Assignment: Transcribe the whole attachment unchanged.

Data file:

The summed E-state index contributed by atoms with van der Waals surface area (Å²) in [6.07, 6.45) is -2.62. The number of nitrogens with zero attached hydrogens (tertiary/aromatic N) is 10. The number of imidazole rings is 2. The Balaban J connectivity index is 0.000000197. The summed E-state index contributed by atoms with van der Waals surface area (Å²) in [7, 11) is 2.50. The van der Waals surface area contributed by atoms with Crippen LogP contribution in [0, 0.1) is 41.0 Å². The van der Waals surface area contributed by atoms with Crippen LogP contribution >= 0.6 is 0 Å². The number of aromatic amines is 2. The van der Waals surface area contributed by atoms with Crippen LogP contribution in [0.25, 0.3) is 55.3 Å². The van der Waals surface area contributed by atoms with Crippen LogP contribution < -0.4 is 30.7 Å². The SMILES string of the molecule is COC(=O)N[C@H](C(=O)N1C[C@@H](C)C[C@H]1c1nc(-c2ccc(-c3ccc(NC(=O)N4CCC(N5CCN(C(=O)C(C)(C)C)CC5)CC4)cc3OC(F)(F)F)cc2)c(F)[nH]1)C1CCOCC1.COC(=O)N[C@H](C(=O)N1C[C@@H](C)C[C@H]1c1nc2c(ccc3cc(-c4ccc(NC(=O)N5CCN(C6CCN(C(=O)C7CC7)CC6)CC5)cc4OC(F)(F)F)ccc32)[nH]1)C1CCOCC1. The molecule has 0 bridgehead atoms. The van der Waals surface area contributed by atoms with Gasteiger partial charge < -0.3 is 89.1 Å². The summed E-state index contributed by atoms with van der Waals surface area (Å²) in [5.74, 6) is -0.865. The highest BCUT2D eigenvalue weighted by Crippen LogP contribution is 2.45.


The summed E-state index contributed by atoms with van der Waals surface area (Å²) in [6.07, 6.45) is -2.62. The number of nitrogens with zero attached hydrogens (tertiary/aromatic N) is 10. The number of imidazole rings is 2. The Balaban J connectivity index is 0.000000197. The summed E-state index contributed by atoms with van der Waals surface area (Å²) in [7, 11) is 2.50. The van der Waals surface area contributed by atoms with Crippen LogP contribution in [0, 0.1) is 41.0 Å². The van der Waals surface area contributed by atoms with Crippen LogP contribution >= 0.6 is 0 Å². The number of aromatic amines is 2. The van der Waals surface area contributed by atoms with Crippen LogP contribution in [0.25, 0.3) is 55.3 Å². The van der Waals surface area contributed by atoms with Crippen LogP contribution < -0.4 is 30.7 Å². The SMILES string of the molecule is COC(=O)N[C@H](C(=O)N1C[C@@H](C)C[C@H]1c1nc(-c2ccc(-c3ccc(NC(=O)N4CCC(N5CCN(C(=O)C(C)(C)C)CC5)CC4)cc3OC(F)(F)F)cc2)c(F)[nH]1)C1CCOCC1.COC(=O)N[C@H](C(=O)N1C[C@@H](C)C[C@H]1c1nc2c(ccc3cc(-c4ccc(NC(=O)N5CCN(C6CCN(C(=O)C7CC7)CC6)CC5)cc4OC(F)(F)F)ccc32)[nH]1)C1CCOCC1. The molecule has 0 bridgehead atoms. The van der Waals surface area contributed by atoms with Gasteiger partial charge < -0.3 is 89.1 Å². The summed E-state index contributed by atoms with van der Waals surface area (Å²) in [5.74, 6) is -0.865. The highest BCUT2D eigenvalue weighted by Crippen LogP contribution is 2.45.